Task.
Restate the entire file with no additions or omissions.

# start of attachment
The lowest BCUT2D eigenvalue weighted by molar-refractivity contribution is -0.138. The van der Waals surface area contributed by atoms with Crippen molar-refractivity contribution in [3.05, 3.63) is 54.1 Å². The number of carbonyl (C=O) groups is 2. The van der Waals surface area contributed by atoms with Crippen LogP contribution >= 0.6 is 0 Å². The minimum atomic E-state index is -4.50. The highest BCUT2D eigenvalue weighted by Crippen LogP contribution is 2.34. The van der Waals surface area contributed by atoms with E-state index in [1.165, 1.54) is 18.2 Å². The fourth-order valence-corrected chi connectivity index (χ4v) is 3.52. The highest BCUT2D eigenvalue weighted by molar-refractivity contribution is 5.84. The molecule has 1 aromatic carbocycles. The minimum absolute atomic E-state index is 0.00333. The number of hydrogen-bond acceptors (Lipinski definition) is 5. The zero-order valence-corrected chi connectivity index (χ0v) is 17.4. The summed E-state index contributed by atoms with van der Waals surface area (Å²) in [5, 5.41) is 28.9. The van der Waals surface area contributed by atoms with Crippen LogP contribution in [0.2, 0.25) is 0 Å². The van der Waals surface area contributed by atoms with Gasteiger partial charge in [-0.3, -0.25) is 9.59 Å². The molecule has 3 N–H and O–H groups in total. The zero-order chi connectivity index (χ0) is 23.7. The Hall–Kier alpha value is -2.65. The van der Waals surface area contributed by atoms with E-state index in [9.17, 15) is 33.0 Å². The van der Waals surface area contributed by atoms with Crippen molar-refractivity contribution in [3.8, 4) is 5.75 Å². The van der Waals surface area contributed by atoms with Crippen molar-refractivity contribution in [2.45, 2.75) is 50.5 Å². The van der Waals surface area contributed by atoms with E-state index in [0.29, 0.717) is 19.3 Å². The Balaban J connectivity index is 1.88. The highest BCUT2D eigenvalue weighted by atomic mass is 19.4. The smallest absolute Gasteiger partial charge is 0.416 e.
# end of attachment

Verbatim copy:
The lowest BCUT2D eigenvalue weighted by molar-refractivity contribution is -0.138. The van der Waals surface area contributed by atoms with Crippen molar-refractivity contribution in [3.05, 3.63) is 54.1 Å². The number of carbonyl (C=O) groups is 2. The van der Waals surface area contributed by atoms with Crippen LogP contribution >= 0.6 is 0 Å². The minimum atomic E-state index is -4.50. The highest BCUT2D eigenvalue weighted by Crippen LogP contribution is 2.34. The van der Waals surface area contributed by atoms with E-state index in [1.165, 1.54) is 18.2 Å². The fourth-order valence-corrected chi connectivity index (χ4v) is 3.52. The highest BCUT2D eigenvalue weighted by molar-refractivity contribution is 5.84. The molecule has 1 aromatic carbocycles. The minimum absolute atomic E-state index is 0.00333. The number of hydrogen-bond acceptors (Lipinski definition) is 5. The zero-order valence-corrected chi connectivity index (χ0v) is 17.4. The summed E-state index contributed by atoms with van der Waals surface area (Å²) in [5, 5.41) is 28.9. The van der Waals surface area contributed by atoms with Crippen LogP contribution in [0.2, 0.25) is 0 Å². The van der Waals surface area contributed by atoms with Gasteiger partial charge in [-0.3, -0.25) is 9.59 Å². The molecule has 3 N–H and O–H groups in total. The zero-order chi connectivity index (χ0) is 23.7. The Hall–Kier alpha value is -2.65. The van der Waals surface area contributed by atoms with E-state index in [9.17, 15) is 33.0 Å². The van der Waals surface area contributed by atoms with Crippen molar-refractivity contribution in [3.8, 4) is 5.75 Å². The van der Waals surface area contributed by atoms with Crippen molar-refractivity contribution in [2.45, 2.75) is 50.5 Å². The van der Waals surface area contributed by atoms with E-state index in [0.29, 0.717) is 19.3 Å². The Balaban J connectivity index is 1.88. The highest BCUT2D eigenvalue weighted by atomic mass is 19.4. The smallest absolute Gasteiger partial charge is 0.416 e.